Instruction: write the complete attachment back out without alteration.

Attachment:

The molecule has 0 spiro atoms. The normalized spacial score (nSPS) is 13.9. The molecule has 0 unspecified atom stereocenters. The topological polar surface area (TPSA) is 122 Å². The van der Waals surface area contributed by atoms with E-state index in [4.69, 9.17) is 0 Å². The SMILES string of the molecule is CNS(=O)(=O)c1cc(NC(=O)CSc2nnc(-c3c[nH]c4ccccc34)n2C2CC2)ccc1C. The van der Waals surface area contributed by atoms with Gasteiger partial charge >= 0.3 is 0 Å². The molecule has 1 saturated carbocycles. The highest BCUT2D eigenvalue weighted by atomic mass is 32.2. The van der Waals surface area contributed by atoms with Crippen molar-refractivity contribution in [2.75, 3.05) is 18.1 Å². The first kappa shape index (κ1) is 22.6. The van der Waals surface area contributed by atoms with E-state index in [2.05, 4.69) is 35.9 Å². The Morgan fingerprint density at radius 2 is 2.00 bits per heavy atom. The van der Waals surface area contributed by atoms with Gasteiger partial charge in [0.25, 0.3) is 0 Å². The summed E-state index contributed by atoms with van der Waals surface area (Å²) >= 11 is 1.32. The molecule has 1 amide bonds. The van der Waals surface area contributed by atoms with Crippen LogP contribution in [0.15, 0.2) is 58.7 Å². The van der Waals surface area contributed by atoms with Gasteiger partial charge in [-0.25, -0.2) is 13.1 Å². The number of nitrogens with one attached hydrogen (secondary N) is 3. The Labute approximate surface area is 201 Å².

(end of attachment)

The molecule has 0 spiro atoms. The normalized spacial score (nSPS) is 13.9. The molecule has 0 unspecified atom stereocenters. The topological polar surface area (TPSA) is 122 Å². The van der Waals surface area contributed by atoms with E-state index in [4.69, 9.17) is 0 Å². The SMILES string of the molecule is CNS(=O)(=O)c1cc(NC(=O)CSc2nnc(-c3c[nH]c4ccccc34)n2C2CC2)ccc1C. The van der Waals surface area contributed by atoms with Gasteiger partial charge >= 0.3 is 0 Å². The molecule has 1 saturated carbocycles. The highest BCUT2D eigenvalue weighted by atomic mass is 32.2. The van der Waals surface area contributed by atoms with Crippen molar-refractivity contribution in [2.75, 3.05) is 18.1 Å². The first kappa shape index (κ1) is 22.6. The van der Waals surface area contributed by atoms with E-state index in [2.05, 4.69) is 35.9 Å². The Morgan fingerprint density at radius 2 is 2.00 bits per heavy atom. The van der Waals surface area contributed by atoms with Gasteiger partial charge in [0.25, 0.3) is 0 Å². The summed E-state index contributed by atoms with van der Waals surface area (Å²) >= 11 is 1.32. The molecule has 1 amide bonds. The van der Waals surface area contributed by atoms with Crippen LogP contribution in [0.15, 0.2) is 58.7 Å². The van der Waals surface area contributed by atoms with Gasteiger partial charge in [-0.25, -0.2) is 13.1 Å². The number of nitrogens with one attached hydrogen (secondary N) is 3. The Labute approximate surface area is 201 Å².